- Hardcover: 272 pages
- Publisher: Princeton University Press; 1st edition (October 14, 2007)
- Language: English
- ISBN-10: 0691134979
- ISBN-13: 978-0691134970
- Product Dimensions: 9.4 x 6.4 x 0.8 inches
- Shipping Weight: 1 pounds
- Average Customer Review: 5 customer reviews
- Amazon Best Sellers Rank: #2,847,046 in Books (See Top 100 in Books)
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The Next Justice: Repairing the Supreme Court Appointments Process 1st Edition
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From Publishers Weekly
With President Bush’s recent Conservative appointments to the Supreme Court shifting the Court perceptibly to the right and the retirements of several liberal justices looming, the appointment process for the next justice promises to be a partisan and bruising affair. And, according to Christopher L. Eisgruber—former Supreme Court clerk and Rockefeller Professor of Public Affairs at Princeton University—without a radical change in Senate Confirmation Hearings, the process will continually fail to provide solid reasons to confirm or reject a nominee. Eisgruber argues that Justices have their own judicial philosophy and that Senators have the right to reject a nominee if they find the nominee's philosophy objectionable. That said, he also contends that the current exchange between nominees and Senators, often centering on how nominees might rule on specific controversial issues, is ill conceived and damaging to the Court. Offering a different approach to the self-indulgent and demonstrably futile examinations that Senators currently direct at nominees, Eisgruber underscores this new method with well-designed, in-depth questions constructed to address nominees' fundamental approach to Constitutional law. Unfortunately, other than the growing consensus that the confirmation system is broken, Eisgruber offers no reason why the decision-makers he hopes to influence will abandon their deeply ingrained partisanship. Nevertheless, readers will side with Eisgruber, and applaud his concise and lucid case for a more thoughtful and workable process.
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"What do we want in a Supreme Court Justice, and how should we get it? Eisgruber, a former Supreme Court clerk, argues that the first step is to do away with the idea that the process can or should be entirely divorced from politics...Eisgruber's practical recommendations for fixing the confirmation process boil down to having senators stand up for themselves during hearings, unafraid to say no, but his larger point is that, in pursuit of justice, moderation is the paramount virtue."--The New Yorker
"[A] concise and lucid case for a more thoughtful and workable process."--Publishers Weekly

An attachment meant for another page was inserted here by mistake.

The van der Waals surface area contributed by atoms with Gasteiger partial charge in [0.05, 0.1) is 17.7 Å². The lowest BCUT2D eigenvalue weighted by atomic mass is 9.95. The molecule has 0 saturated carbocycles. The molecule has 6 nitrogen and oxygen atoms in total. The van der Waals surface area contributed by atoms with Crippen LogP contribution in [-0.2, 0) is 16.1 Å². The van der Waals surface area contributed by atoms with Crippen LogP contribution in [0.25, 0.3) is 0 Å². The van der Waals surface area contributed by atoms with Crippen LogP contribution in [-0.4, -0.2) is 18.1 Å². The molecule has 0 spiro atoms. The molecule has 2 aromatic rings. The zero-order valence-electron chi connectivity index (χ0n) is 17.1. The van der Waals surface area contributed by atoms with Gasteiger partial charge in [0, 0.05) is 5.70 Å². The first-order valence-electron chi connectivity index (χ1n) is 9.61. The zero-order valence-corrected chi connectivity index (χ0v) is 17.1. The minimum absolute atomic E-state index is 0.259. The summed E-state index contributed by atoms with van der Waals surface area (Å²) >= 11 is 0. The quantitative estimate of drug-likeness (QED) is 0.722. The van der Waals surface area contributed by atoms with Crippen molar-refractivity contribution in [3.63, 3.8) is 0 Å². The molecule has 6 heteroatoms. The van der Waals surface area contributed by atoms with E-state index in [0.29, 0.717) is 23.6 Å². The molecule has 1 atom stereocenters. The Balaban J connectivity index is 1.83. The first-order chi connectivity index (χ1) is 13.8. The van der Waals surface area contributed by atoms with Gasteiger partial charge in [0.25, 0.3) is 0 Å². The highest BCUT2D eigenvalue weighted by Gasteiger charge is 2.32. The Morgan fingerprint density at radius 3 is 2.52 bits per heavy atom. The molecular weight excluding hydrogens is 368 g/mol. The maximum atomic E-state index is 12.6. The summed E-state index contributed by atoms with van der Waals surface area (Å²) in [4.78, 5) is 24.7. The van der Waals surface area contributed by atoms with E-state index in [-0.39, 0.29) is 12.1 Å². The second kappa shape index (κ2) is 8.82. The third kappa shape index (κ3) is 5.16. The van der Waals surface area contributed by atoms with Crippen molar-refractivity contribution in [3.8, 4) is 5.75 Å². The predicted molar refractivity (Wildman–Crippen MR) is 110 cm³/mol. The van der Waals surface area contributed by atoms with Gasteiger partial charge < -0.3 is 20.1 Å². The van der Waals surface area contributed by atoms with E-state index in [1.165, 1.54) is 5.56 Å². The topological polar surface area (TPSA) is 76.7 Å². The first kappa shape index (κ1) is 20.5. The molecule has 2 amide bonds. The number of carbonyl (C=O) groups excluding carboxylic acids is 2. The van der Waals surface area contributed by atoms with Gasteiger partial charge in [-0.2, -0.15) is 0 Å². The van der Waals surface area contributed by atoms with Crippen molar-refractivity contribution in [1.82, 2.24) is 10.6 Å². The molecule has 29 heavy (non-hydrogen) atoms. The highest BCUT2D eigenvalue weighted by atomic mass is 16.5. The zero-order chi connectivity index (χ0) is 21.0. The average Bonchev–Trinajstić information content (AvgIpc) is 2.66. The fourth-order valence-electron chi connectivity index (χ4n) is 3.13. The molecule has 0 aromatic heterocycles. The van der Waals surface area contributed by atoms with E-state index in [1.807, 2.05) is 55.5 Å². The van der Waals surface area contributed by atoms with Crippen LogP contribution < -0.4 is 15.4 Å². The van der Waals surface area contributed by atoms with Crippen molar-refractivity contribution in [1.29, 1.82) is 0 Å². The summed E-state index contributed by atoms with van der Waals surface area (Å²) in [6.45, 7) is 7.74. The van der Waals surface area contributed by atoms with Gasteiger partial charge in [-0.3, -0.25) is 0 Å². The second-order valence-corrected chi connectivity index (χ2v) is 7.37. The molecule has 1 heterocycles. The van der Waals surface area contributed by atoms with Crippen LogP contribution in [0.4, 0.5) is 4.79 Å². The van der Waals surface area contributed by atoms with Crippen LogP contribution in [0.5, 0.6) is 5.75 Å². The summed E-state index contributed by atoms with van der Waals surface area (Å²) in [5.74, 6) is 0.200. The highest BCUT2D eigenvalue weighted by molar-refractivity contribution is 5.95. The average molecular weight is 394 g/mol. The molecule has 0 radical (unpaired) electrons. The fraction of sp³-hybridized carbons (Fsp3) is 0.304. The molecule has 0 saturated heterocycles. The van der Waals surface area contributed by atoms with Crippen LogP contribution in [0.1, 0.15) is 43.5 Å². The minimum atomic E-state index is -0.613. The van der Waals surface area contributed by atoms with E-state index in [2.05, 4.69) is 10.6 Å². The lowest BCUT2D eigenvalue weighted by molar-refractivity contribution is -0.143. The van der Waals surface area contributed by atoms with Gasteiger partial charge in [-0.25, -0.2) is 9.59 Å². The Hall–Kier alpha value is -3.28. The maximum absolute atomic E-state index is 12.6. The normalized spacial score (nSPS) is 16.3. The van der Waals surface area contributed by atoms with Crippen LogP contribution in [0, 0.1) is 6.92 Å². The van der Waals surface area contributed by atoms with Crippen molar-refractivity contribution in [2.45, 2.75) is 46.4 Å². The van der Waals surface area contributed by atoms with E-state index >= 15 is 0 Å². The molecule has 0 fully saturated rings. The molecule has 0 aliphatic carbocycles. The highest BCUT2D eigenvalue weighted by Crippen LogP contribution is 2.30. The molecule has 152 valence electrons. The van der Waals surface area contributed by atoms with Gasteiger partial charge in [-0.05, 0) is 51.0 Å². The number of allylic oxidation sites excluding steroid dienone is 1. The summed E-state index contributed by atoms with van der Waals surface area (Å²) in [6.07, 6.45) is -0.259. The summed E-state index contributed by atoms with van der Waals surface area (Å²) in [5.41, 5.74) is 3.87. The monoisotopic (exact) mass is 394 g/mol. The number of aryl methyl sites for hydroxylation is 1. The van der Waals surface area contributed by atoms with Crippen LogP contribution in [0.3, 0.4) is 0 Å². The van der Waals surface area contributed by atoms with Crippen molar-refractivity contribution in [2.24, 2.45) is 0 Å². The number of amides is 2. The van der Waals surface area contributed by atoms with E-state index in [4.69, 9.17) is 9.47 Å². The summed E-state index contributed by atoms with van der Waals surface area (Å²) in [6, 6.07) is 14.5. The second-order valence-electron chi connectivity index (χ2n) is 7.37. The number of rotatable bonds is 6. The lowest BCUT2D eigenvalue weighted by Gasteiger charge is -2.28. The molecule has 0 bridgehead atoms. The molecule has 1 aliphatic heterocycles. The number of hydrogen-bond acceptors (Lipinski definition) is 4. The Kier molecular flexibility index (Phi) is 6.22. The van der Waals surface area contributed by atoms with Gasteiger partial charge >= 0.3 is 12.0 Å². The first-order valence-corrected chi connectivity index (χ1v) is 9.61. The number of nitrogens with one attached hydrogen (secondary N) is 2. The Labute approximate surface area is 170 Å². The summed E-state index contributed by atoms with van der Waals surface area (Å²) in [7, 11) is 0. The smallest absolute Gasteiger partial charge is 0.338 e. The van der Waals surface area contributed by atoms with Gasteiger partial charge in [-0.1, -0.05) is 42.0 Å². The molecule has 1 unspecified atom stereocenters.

"The focus of the book...is not on jurisprudence, but on the inadequacy of senatorial confirmation hearings.... Eisgruber recommends that the Senate correct the confirmation process by following the example of the executive branch. Thus, the Senate should 'rely less on hearings and more on the kinds of evidence that presidents use': writings, speeches, and, for nominees who are judges, opinions. He continues that the Senate should not rely on futile inquiries about a nominee's commitment to strict construction of statutes or finding the original intent of the founding fathers. Instead, he suggests that the Senate ask nominees about their interpretation of abstract language in the U.S. Constitution...[This] is a thinking person's book. Anyone concerned about the future of the U.S. Supreme Court, however, will find it fascinating. Elegantly written, closely reasoned, and carefully researched, the book is well worth the reader's thought and time. Whether or not you agree with Eisgruber's suggestions and conclusions, The Next Justice remains stimulating, even provocative."--Stewart Pollock, Newark Star Ledger
"Eisgruber's analysis is essential reading for both lawmakers and the public."--Deirdre Sinnott, Foreword Magazine
"The appointment process could gain a lot from Mr. Eisgruber's proposal...The Next Justice makes a start, in the calm before the circus of the next nomination, toward the debate we must have if we are to overcome the 'confusion'."--Daniel Sullivan, New York Sun
"The Next Justice should be a required reading for all the members of the Senate Judiciary Committee, so insightful and informative is Eisgruber's analysis of this profoundly important subject. For decades the nation has been wrestling with the question of how to avoid cyclical partisan warfare over Supreme Court appointments. This book goes a long way toward defining sensible, balanced criteria for doing so."--Ronald Goldfarb, Washington Lawyer
"The Next Justice contains many interesting descriptions of the Court, including its inner workings, the role of the law clerks, and the process of decision-making. Eisgruber has a great deal of respect for the Supreme Court as an institution, and he would like to have a confirmation process worthy of the Court. So would we all."--Charles S. Doskow, The Federal Lawyer
"While readers may disagree with how Eisgruber defines the term 'moderate justice,' no one who has even a passing interest in the composition of the Court should find Eisgruber's book anything less than thought-provoking. In fact, it should be required reading for any college constitutional law class and for first-year law students."--E. Drew Britcher, Trial
"As Australian governments venture tentatively towards greater transparency, Eisgruber's text is a useful reminder of the dangers they need to avoid. In the end, he suggests that reforms depend upon an appeal to the political process to lift its game."--Michael Kirby, Australian Law Journal